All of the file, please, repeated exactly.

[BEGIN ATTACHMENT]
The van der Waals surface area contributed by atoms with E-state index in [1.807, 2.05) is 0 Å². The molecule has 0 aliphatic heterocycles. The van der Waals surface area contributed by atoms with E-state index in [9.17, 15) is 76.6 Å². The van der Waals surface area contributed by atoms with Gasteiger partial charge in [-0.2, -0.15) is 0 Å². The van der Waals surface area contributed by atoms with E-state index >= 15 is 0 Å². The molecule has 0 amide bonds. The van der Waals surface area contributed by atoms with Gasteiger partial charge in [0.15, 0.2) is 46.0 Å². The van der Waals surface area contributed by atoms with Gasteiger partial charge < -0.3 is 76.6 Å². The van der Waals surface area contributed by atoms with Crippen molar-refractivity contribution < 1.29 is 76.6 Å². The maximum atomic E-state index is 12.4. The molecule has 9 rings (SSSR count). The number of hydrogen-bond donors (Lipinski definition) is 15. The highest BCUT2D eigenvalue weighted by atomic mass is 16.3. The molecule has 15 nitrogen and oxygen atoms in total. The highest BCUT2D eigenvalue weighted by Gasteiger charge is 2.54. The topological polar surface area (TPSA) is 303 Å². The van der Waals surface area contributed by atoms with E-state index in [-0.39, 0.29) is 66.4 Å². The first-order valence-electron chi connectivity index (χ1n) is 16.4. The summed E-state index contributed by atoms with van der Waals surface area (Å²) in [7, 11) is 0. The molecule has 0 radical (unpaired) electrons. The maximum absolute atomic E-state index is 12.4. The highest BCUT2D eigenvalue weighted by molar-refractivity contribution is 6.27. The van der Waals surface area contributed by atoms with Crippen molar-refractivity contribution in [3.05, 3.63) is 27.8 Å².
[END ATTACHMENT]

The van der Waals surface area contributed by atoms with E-state index in [1.807, 2.05) is 0 Å². The molecule has 0 aliphatic heterocycles. The van der Waals surface area contributed by atoms with E-state index in [9.17, 15) is 76.6 Å². The van der Waals surface area contributed by atoms with Gasteiger partial charge in [-0.2, -0.15) is 0 Å². The van der Waals surface area contributed by atoms with E-state index >= 15 is 0 Å². The molecule has 0 amide bonds. The van der Waals surface area contributed by atoms with Gasteiger partial charge in [0.15, 0.2) is 46.0 Å². The van der Waals surface area contributed by atoms with Gasteiger partial charge < -0.3 is 76.6 Å². The van der Waals surface area contributed by atoms with Crippen molar-refractivity contribution < 1.29 is 76.6 Å². The maximum atomic E-state index is 12.4. The molecule has 9 rings (SSSR count). The number of hydrogen-bond donors (Lipinski definition) is 15. The highest BCUT2D eigenvalue weighted by atomic mass is 16.3. The molecule has 15 nitrogen and oxygen atoms in total. The highest BCUT2D eigenvalue weighted by Gasteiger charge is 2.54. The topological polar surface area (TPSA) is 303 Å². The van der Waals surface area contributed by atoms with E-state index in [-0.39, 0.29) is 66.4 Å². The first-order valence-electron chi connectivity index (χ1n) is 16.4. The summed E-state index contributed by atoms with van der Waals surface area (Å²) in [7, 11) is 0. The molecule has 0 radical (unpaired) electrons. The maximum absolute atomic E-state index is 12.4. The highest BCUT2D eigenvalue weighted by molar-refractivity contribution is 6.27. The van der Waals surface area contributed by atoms with Crippen molar-refractivity contribution in [3.05, 3.63) is 27.8 Å².